Her second act was undistinguished, while the card scene in the third, which should not be difficult for a great artist, went for nothing; her Carmen was cross and irritable and the note of impending tragedy was missing in her impersonation from start to finish. It was in the last act, however, that the last shreds of a characterization disappeared and it was into a screaming, scrapping fishwife that Don Jose finally got his knife, one awkward flop, another and then another and the curtain descended on this particular interpretation of a great rôle, a performance of sound and fury signifying-exactly nothing.

Edward Johnson was not altogether at his best in the earlier part of the opera, but came into his own in the last act in which he sang and acted with his usual artistry. Lawrence Tibbett made a fine-looking Escamillo and sang well, though a little more repose here and there might have helped matters but, under the circumstances, such a thing would have been well nigh impossible.

The most genuine applause of the evening went to Editha Fleischer, whose singing of Micaela's air in the third act was the best vocal achievement of the evening and for which she received an ovation that stopped the performance for quite a few minutes. Her Micaela was a somewhat more vivacious one than we are accustomed to seeing, but must the poor thing always be represented as a moron?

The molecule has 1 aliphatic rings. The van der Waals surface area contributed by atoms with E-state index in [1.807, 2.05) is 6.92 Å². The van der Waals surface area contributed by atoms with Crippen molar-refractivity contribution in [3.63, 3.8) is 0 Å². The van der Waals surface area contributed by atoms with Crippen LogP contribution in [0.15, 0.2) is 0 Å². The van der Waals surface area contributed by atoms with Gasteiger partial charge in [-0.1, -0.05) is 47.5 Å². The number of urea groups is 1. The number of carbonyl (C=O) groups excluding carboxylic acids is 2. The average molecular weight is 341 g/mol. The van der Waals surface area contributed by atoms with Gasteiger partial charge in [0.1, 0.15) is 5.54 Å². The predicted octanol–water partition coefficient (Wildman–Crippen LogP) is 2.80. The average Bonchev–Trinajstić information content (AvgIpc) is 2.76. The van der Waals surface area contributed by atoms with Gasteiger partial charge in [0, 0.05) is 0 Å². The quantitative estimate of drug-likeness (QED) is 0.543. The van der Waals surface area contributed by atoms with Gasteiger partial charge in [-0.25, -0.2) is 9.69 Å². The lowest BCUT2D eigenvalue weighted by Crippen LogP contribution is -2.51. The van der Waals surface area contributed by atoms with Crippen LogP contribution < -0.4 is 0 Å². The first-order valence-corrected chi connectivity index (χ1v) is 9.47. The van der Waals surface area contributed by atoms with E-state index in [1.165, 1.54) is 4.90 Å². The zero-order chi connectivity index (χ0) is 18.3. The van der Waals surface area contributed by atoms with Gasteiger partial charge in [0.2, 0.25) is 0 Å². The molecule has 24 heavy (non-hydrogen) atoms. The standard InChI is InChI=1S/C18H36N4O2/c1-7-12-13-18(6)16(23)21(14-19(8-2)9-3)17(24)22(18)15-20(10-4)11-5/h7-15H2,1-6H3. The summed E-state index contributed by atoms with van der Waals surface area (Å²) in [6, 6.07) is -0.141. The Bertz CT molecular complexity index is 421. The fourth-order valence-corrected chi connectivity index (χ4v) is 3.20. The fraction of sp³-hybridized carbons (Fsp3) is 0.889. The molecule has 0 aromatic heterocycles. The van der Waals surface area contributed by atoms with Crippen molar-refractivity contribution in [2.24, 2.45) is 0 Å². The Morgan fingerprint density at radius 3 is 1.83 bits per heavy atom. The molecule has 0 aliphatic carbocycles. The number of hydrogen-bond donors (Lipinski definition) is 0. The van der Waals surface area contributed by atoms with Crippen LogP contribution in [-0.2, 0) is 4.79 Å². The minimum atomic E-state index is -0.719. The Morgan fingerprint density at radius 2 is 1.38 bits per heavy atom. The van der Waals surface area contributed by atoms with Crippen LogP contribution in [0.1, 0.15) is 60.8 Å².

The ballet in the last act was unusually well done and the dancing of Rosina Galli (who, incidentally, is looking very handsome these days) and Giuseppe Bonfiglio deserved the applause it received. Mr. Hasselmans conducted this performance as if the accidental omission of his name from the program had relieved him of all responsibility in the proceedings.

Review 2:

Review of Irving Weil in the Evening Journal


Probably every soprano or contralto on the operatic stage, from ladies in the front row of chorus (provided they are not yet gandmothers) to the stars themselves believes she has a Carmen in her system that will astound the multitude if she can ever get it out. The beauty of the role is that anyone can try to sing it and pretty generally get away with it, for it is actor-proof, singer-proof and foolproof. Nonetheless, the great Carmens, somehow have always been singularly few.

Last night, at the Metropolitan Opera, it was one of the stars who bounced it out of her system for the first time hereabouts. This was Maria Jeritza, who presented her robust notion, or notions, of the Spanish gypsy at a revival of the Bizet work after it had been out of the repertoire for about three years. Also very much among those present were Edward Johnson as Don Jose, and the young American baritone, Lawrence Tibbett, as Escamillo.